Earth warmed to a record in the first half of the year, putting new pressure on nations from the U.S. to China to try to curb climate change at a United Nations summit in Paris this December.
Global land and sea surface temperatures from January through June were 1.53 degrees Fahrenheit above the 20th century average, the highest since recordings started in 1880, the National Oceanic and Atmospheric Administration said in a report. The previous record was in 2010.
There was “record warmth across the western United States, parts of northern South America, several regions in central to western Africa, central Asia around and to the east of the Caspian Sea and parts of southeastern Asia,” the NOAA said.
It’s the latest evidence of changing weather that includes rising seas from melting glaciers and more intense storms that put island nations and waterfront cities at risk. The new data comes as negotiators from about 190 nations work on the first worldwide deal ahead of the UN summit to rein in greenhouse gases. With record emissions from fossil fuels, global temperatures are set to warm 3.6 degrees Celsius by the end of the century, the fastest shift in 10,000 years.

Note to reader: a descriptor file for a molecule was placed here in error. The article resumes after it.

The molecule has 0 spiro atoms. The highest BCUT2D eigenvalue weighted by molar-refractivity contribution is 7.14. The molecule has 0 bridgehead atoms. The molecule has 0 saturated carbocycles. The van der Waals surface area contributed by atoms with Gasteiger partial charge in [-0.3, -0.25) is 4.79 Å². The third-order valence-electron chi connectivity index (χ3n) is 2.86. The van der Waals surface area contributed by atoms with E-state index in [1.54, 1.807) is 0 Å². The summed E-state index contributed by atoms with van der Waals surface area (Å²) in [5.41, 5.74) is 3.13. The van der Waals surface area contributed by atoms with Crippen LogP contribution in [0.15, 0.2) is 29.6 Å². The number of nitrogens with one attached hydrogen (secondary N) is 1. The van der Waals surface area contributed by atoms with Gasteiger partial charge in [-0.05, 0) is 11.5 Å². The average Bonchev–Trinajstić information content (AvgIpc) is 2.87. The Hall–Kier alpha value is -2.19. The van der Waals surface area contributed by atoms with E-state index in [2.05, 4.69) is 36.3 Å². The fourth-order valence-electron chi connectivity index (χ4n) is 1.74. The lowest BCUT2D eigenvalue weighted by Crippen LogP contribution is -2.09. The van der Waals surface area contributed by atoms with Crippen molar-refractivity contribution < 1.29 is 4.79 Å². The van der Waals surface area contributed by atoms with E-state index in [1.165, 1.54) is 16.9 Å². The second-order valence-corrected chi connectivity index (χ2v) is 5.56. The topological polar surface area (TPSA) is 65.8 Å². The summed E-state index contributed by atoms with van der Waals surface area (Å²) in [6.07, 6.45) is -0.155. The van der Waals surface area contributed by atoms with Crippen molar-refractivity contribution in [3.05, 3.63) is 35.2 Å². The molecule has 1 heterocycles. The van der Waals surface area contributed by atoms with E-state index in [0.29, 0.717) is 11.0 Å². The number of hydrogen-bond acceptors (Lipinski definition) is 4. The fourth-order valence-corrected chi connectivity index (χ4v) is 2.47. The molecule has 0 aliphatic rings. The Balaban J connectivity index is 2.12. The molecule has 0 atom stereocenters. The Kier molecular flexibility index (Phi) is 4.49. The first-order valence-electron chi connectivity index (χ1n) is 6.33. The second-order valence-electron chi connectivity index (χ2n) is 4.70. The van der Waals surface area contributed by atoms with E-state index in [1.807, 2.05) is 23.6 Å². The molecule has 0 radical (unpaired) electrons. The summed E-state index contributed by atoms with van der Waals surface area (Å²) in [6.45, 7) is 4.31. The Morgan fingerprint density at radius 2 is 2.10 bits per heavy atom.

June was the fourth month this year to break its monthly temperature record, along with February, March and May. It’s brought drought to the Caribbean as well as torrential floods to Georgia that killed 19 and destroyed the zoo in Tbilisi, setting animals loose on the streets of the capital.
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